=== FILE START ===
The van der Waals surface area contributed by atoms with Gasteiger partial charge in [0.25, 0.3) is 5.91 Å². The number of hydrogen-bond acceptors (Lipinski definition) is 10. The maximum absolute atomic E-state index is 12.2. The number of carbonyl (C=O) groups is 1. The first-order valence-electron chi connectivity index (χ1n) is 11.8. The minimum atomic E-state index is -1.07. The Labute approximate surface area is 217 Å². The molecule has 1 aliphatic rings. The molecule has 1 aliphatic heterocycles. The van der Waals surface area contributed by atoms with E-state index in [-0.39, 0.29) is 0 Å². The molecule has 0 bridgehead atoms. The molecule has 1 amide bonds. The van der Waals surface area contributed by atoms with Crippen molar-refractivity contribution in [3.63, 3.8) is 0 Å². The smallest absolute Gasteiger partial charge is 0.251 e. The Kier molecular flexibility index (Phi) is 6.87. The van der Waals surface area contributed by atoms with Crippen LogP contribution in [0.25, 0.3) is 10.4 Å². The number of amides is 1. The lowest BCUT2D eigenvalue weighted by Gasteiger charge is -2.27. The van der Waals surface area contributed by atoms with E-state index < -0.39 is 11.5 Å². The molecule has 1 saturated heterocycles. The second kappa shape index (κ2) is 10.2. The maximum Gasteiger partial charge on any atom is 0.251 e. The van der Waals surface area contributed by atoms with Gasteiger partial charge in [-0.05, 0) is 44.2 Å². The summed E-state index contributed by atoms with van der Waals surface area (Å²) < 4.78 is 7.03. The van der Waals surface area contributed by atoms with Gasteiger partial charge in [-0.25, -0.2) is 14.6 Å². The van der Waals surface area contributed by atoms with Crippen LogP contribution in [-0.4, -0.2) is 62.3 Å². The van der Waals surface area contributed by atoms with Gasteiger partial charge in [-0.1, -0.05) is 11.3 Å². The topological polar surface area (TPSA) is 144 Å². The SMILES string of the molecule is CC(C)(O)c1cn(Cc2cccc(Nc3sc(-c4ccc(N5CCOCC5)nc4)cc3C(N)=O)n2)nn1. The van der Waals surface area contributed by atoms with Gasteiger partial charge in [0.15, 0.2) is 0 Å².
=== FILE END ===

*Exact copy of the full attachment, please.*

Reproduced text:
The van der Waals surface area contributed by atoms with Gasteiger partial charge in [0.25, 0.3) is 5.91 Å². The number of hydrogen-bond acceptors (Lipinski definition) is 10. The maximum absolute atomic E-state index is 12.2. The number of carbonyl (C=O) groups is 1. The first-order valence-electron chi connectivity index (χ1n) is 11.8. The minimum atomic E-state index is -1.07. The Labute approximate surface area is 217 Å². The molecule has 1 aliphatic rings. The molecule has 1 aliphatic heterocycles. The van der Waals surface area contributed by atoms with E-state index in [-0.39, 0.29) is 0 Å². The molecule has 0 bridgehead atoms. The molecule has 1 amide bonds. The van der Waals surface area contributed by atoms with Crippen molar-refractivity contribution in [3.63, 3.8) is 0 Å². The smallest absolute Gasteiger partial charge is 0.251 e. The Kier molecular flexibility index (Phi) is 6.87. The van der Waals surface area contributed by atoms with Crippen LogP contribution in [0.25, 0.3) is 10.4 Å². The number of amides is 1. The lowest BCUT2D eigenvalue weighted by Gasteiger charge is -2.27. The van der Waals surface area contributed by atoms with E-state index < -0.39 is 11.5 Å². The molecule has 1 saturated heterocycles. The second kappa shape index (κ2) is 10.2. The maximum Gasteiger partial charge on any atom is 0.251 e. The van der Waals surface area contributed by atoms with Gasteiger partial charge in [-0.05, 0) is 44.2 Å². The summed E-state index contributed by atoms with van der Waals surface area (Å²) < 4.78 is 7.03. The van der Waals surface area contributed by atoms with Gasteiger partial charge in [-0.25, -0.2) is 14.6 Å². The van der Waals surface area contributed by atoms with Crippen LogP contribution in [-0.4, -0.2) is 62.3 Å². The van der Waals surface area contributed by atoms with Gasteiger partial charge in [-0.1, -0.05) is 11.3 Å². The topological polar surface area (TPSA) is 144 Å². The SMILES string of the molecule is CC(C)(O)c1cn(Cc2cccc(Nc3sc(-c4ccc(N5CCOCC5)nc4)cc3C(N)=O)n2)nn1. The van der Waals surface area contributed by atoms with Gasteiger partial charge in [0.15, 0.2) is 0 Å².